Jessner’s Solution can be used in conjunction with other peels, such as Glycolic peels, and TCA peels to enhance the effectiveness of the peel. « Back to Top
TCA (Trichloroacetic Acid) is an effective chemical agent used to exfoliate and renew the skin on a more superficial level. TCA is most frequently applied to the face, neck, chest, and hands. In addition, TCA is also an excellent “spot treatment” and can be used to exclusively peel isolated areas of the skin.
The range of depth that the TCA peel achieves varies according to concentration potency(available strengths range from 10% -30%), application methods: time and pressure, and of course skin type. When applied, the solution penetrates deep into the skin continually seeking protein to neutralize itself.
Unlike the progressive peels such as Glycolic or Salicylic, TCA Peels exfoliate the skin more rapidly upon initial contact.The long-lasting results make it an ideal peel for those who prefer less peeling sessions at the cost of moderate downtime.
TCA’s ability to treat a wide range of skin conditions makes it the perfect chemical peel for individuals with multiple concerns. « Back to Top
Salicylic acid is a powerful tool to fight acne and wrinkles. Despite its dramatic results, the salicylic acid chemical peel retains a mild and extraordinarily non-irritating approach to skin restoration. The well-rounded composition of salicylic acid eliminates skin abnormalities including an excess of dead skin cells, sebum and bacteria. « Back to Top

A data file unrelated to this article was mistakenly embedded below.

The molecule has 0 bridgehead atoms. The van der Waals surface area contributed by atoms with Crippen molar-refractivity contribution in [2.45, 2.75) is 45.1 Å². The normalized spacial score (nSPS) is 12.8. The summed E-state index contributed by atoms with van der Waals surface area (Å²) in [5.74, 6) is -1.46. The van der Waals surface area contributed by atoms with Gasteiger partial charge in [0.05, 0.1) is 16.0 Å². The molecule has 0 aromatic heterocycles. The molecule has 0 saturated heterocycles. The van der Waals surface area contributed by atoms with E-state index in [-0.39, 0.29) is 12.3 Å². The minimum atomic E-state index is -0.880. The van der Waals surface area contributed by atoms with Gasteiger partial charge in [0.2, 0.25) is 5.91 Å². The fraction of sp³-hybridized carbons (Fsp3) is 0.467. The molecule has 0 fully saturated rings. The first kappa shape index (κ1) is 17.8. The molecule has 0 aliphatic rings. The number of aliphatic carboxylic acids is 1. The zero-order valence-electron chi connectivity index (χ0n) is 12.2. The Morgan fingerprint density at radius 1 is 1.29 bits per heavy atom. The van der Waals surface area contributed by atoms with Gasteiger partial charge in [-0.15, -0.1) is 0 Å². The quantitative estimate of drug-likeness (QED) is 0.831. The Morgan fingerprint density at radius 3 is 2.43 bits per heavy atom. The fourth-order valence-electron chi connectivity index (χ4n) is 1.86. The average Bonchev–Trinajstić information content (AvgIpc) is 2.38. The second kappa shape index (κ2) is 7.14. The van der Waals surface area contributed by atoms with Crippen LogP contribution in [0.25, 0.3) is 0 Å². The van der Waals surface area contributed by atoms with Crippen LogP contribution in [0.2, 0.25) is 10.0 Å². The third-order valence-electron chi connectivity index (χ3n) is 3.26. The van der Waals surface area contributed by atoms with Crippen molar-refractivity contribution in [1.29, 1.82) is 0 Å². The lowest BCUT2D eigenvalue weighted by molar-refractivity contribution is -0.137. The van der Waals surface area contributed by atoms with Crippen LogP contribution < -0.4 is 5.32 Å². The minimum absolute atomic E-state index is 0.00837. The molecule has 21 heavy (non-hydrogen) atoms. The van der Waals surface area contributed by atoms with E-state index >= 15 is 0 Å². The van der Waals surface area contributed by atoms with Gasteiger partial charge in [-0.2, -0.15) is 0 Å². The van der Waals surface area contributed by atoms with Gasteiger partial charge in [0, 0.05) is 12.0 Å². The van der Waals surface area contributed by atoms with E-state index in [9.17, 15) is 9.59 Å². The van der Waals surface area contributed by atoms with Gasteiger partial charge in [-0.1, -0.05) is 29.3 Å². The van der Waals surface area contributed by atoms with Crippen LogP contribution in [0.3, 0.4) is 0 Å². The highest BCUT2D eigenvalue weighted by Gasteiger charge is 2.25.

Acne is a multi-staged and progressive skin condition involving three critical factors: clogged pores, bacteria and inflammation. The salicylic acid peel counteracts all three by targeting each individually:
Clogged Pores: Clogged pores don’t stand a chance against beta hydroxy acid, which exfoliates excess dead skin in and around the pore lining.
Bacteria: The antimicrobial properties of salicylic acid render it highly effective against the acne bacteria responsible for inflammatory acne. In addition, eliminating bacteria will substantially minimize any existing inflammation.
Inflammation: Due to its close relation to the popular anti-inflammatory aspirin, salicylic acid also functions as a potent anti-inflammatory.
From both a preventative and curative standpoint, the salicylic acid peel is clearly a triple threat against acne. By and large, salicylic acid peels are considered a “textbook option” for the treatment of inflammatory skin conditions related to a surplus of bacteria, dead skin and/or sebum. « Back to Top